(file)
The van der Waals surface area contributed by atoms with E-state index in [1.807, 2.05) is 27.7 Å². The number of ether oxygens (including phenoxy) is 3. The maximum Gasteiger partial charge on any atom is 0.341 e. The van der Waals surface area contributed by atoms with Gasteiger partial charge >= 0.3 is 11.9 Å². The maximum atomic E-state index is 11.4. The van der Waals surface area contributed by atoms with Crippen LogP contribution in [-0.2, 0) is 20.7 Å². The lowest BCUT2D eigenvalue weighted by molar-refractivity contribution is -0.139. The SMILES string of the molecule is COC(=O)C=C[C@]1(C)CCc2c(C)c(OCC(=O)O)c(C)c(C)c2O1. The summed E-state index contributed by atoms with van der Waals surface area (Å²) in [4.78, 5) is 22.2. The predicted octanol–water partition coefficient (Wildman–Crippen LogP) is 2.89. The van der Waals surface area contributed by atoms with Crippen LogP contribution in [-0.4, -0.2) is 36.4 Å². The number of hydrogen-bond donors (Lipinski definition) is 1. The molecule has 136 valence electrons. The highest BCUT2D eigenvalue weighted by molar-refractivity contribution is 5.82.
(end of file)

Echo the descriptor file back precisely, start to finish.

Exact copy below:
The van der Waals surface area contributed by atoms with E-state index in [1.807, 2.05) is 27.7 Å². The number of ether oxygens (including phenoxy) is 3. The maximum Gasteiger partial charge on any atom is 0.341 e. The van der Waals surface area contributed by atoms with Gasteiger partial charge >= 0.3 is 11.9 Å². The maximum atomic E-state index is 11.4. The van der Waals surface area contributed by atoms with Crippen LogP contribution in [-0.2, 0) is 20.7 Å². The lowest BCUT2D eigenvalue weighted by molar-refractivity contribution is -0.139. The SMILES string of the molecule is COC(=O)C=C[C@]1(C)CCc2c(C)c(OCC(=O)O)c(C)c(C)c2O1. The summed E-state index contributed by atoms with van der Waals surface area (Å²) in [4.78, 5) is 22.2. The predicted octanol–water partition coefficient (Wildman–Crippen LogP) is 2.89. The van der Waals surface area contributed by atoms with Crippen LogP contribution in [-0.4, -0.2) is 36.4 Å². The number of hydrogen-bond donors (Lipinski definition) is 1. The molecule has 136 valence electrons. The highest BCUT2D eigenvalue weighted by molar-refractivity contribution is 5.82.